Tomorrow morning, I’m taking my 2 1/2 year old son to the dentist.
I’m so excited.
And by “so excited”, I mean “I’d rather stick a hot fork in my eye.”
The brushing of the teeth has been an on/off struggle ever since the first few pearly whites poked through at about 4 months. My son got all of his teeth really early, and I’ve been vigilant about caring for them, but it’s really, really hard to take care of anything inside someone else’s mouth if they just refuse to let you. Oral care for toddler is no easy task.
We’ve had some stretches where our little man has done really well with brushing, proudly smiling about the good job he did, and we’ve also had knock-down, drag-outs that end up with both of us in tears.
I’m not sure what to expect tomorrow. But I’m bribing with stickers and keeping my fingers crossed.
So, in all honesty I will tell you I’m certainly no expert on dental care, but after my fair share of research and trial and error, I’ve come to a few conclusions regarding the care of toddler teef.
1. First, I’ll just put it out there that we don’t use fluoride. To me, the benefits of ingesting fluoride just do not outweigh the risks. It’s a toxic substance, and the fluoride drops that were provided by our doctor contained artificial sweetners and food dyes, so there was no question. I take some heat for it, and I expect a little tomorrow, but as a momma you just have to do what feels right…and no fluoride feels right for us.
2. We’re still nursing 30 months in, and there are mixed schools of thought on whether that is helpful or harmful to little teeth. Especially if night nursing factors in. Our dentist told me it was OK if I “had” to, as long as we brushed after. Yeah, a 2am brush session sounds tres realistic, no? According to KellyMom.com, consistent evaluation on the effects of breastmilk on dental caries just doesn’t exist, but the information that has been compiled indicated no correlation between the two. IN fact, some believe that breastmilk has antibacterial properties that actually protect against decay (since cavities are caused by bacteria, this makes sense to me.) And besides, when a baby is properly latched, the milk does not bathe teeth or pool around them, but instead flows right past to the back of the mouth. So, nurse on we will…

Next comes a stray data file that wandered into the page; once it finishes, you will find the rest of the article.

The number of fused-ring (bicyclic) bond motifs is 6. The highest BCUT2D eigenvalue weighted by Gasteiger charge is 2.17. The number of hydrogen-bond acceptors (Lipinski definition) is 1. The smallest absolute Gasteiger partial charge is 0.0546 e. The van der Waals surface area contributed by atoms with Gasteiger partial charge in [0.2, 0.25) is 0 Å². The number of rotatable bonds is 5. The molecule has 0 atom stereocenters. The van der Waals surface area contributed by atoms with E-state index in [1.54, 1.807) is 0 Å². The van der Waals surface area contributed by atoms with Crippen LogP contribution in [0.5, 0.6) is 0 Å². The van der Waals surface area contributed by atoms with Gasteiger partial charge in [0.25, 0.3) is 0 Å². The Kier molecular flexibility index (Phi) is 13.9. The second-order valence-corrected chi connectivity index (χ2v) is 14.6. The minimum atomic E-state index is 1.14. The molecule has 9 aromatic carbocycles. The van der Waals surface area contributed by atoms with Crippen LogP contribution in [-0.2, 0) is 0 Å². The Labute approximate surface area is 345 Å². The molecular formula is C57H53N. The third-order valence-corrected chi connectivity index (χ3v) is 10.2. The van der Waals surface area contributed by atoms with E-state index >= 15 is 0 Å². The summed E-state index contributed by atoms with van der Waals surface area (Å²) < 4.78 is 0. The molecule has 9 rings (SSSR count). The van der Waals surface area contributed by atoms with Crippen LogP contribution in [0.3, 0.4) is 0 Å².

3. No raisins, no candy, no fruit snacks, nothing sticky, and watch that juice. Anything that sticks to or sits on teeth will only contribute to the problem, and even if kids brush, they rarely brush well enough to trust that they’ll get all the nooks and crannies where stickies hide. (Funny how all of those foods seem to be targeted right at our novice brushers, huh?)
4. Making brushing fun has been key to our successes. I know that seems like pretty basic advice, but it’s really true. We have several toothbrushes, all different colors, and we switch them up often. An battery-powered “Spinbrush” has been an especially effective tool (partly because it’s fun, but also because Daddy has one.) We count teeth, sing songs, and clap a LOT when things go well. Count teeth, one by one. Make whale sounds like Dory (below…) Roar like a dinosaur. Do whatever you have to, without resorting to yelling (I’ve done it enough to know it only makes things worse. ) Stressing the importance of a job well done should not be undervalued, as the toddler years are the time for learning independence and fulfilling that need to “do it myself!”
5. Brush up on your own habits. Get out that floss! I will admit that my oral hygiene has improved since I’ve been trying to get my son excited about tooth care. After all, you’ve gotta be what you want to see, right?
I’m not above telling my son that his teeth will get boo-boos if he doesn’t brush them, but I know there has to be a better way. How do you get your kids excited about caring for their teeth?